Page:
Watch the video of a day in the life.
Kindergarten is an important milestone in a child’s life, filled with academic and social growth. Students are immersed in a classroom that is a safe place for them to learn, grow, and explore. The daily skills that students practice in Kindergarten are the building blocks for their future success in school and in life.
Students are encouraged, celebrated for their progress, and guided to gain self-confidence and a love of learning. Teachers strive to create experiences that are imaginative, interactive, integrated, and fun!
Age: Children who turn five years old prior to September 1 of the academic year
Class size: Each class has an average of 18 students, with two head teachers
Curriculum: First year of the International Baccalaureate Primary Years Program
Languages: Spanish and Mandarin, additional languages available for a fee in after-school programs
Schedule: Monday through Friday, 8:30 am–2:30 pm
- Peek Inside the Classroom
- Explore the Curriculum
- Explore the Program of Inquiry
- Meet Our Faculty
- What’s Next?
On any given day, you may find our Kindergarten students:
- Developing their knowledge of letter sounds and phonics through songs, shared reading, and hands-on activities
- Using manipulatives and blocks to create, collaborate, and develop their problem-solving skills
- Reading and working with their book buddies from Grade 5
- Using their knowledge of simple machines to plan and create inventions in the "Invention Center"
- Spending time in the Studio, where they create and learn more about science, technology, art, and engineering
- Taking neighborhood walks to observe and learn more about New York City and comparing it to other cities around the world
- Bringing in their families to share and teach their classmates about the cultures and traditions special and unique to them
Our kindergarten classrooms balance inquiry-based, student-directed time with large group, teacher-directed experiences. Using the PYP Learner Profile and PYP Attitudes as a guide, students learn to become independent thinkers, communicators, and risk-takers. Six-week Units of Inquiry allow students and teachers to explore science or social studies-based themes in depth. Daily activities include Morning Meeting, small group work, discussion, problem solving, open exploration, P.E., and outside play in nearby Riverside Park. Math, English Language Arts (ELA), science, and social studies are woven seamlessly into the daily schedule, providing students with an authentic learning experience. Weekly specials include music, library, and studio (art and science) in addition to language study in both Spanish and Mandarin.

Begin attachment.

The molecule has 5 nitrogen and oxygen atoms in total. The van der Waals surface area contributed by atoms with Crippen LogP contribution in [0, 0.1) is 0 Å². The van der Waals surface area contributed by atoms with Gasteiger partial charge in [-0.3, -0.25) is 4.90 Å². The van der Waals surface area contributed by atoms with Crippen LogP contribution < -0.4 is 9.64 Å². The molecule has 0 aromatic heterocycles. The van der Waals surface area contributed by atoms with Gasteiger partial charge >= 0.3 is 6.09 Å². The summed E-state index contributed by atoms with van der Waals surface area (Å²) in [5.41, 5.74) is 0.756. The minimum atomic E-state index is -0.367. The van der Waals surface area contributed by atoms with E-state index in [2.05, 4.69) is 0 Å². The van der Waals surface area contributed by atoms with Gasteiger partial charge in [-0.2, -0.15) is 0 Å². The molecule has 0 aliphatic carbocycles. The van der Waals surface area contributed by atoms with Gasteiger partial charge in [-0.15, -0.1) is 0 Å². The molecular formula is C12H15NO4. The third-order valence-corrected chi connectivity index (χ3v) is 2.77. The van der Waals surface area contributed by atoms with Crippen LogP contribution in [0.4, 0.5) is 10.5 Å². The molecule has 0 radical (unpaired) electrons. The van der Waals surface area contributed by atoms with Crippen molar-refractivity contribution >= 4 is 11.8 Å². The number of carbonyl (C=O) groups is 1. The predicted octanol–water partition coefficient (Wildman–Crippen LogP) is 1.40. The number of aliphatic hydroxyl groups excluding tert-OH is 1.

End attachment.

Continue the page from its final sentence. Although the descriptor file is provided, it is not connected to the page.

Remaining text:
- Units of Inquiry
- Foreign Language
- Physical Education
Kindergarten completes six inquiry-based units that allow for the children’s own curiosity to guide their learning. These units incorporate aspects of the science and social studies elements into the curriculum as well as areas of physical, social, and personal growth and development. Our units include inquiries into: senses, products we use, the city around us, celebrations, simple machines, and forests. Through questioning, hands-on experiments, play, reading, writing, and other research, students come to construct meaning and understand large themes within each unit and take action to demonstrate their learning. As the year progresses, students will develop communication, self-management, research, and social skills through whole group projects and individual activities both inside and outside of the classroom environment.
Our goal in kindergarten is to accept all children where they are in their literacy development. We help our students progress by providing them with daily reading and writing opportunities that inspire them to become lifelong learners.
Kindergarten reading instruction is based on the reading workshop curriculum model. Kindergarteners are engaged in the following reading opportunities every day: readalouds, shared reading, guided reading, paired reading, and independent reading. Reading aloud to children exposes them to different genres of literature and new knowledge, vocabulary, and patterns of speech. Shared reading, or reading as a whole class, allows students to learn and practice decoding skills and reading strategies. We also use this time to develop comprehension skills to help students understand the meaning of printed text. Guided reading occurs in small groups or oneonone with a teacher. These sessions are highly focused and allow children to work on specific skills that need development. Paired reading invites students to interactively share the reading process with their classmates. Students also participate in independent, selfselected reading activities. Independent reading provides students with an opportunity to practice reading on their own level, develop fluency, and pursue personal reading interests.
Spelling and phonics instruction are structured around the kindergarten word wall and individualized word study lessons. Sound and letter recognition are important steppingstones on the path toward reading. In order for students to master each phonemic sound, we embed daily phonics activities in reading. We extrapolate key word
sounds from reading experiences and often use familiar and accessible words, such as student names, to demonstrate letter sounds. These key words, as well as high-frequency words, are added to the word wall for student reference. High-frequency words are grade-level words that commonly appear in printed text. We expect students to fluently read and correctly spell high-frequency words in their writing. We also teach children to decode and spell words through small group word study lessons based on individual student needs.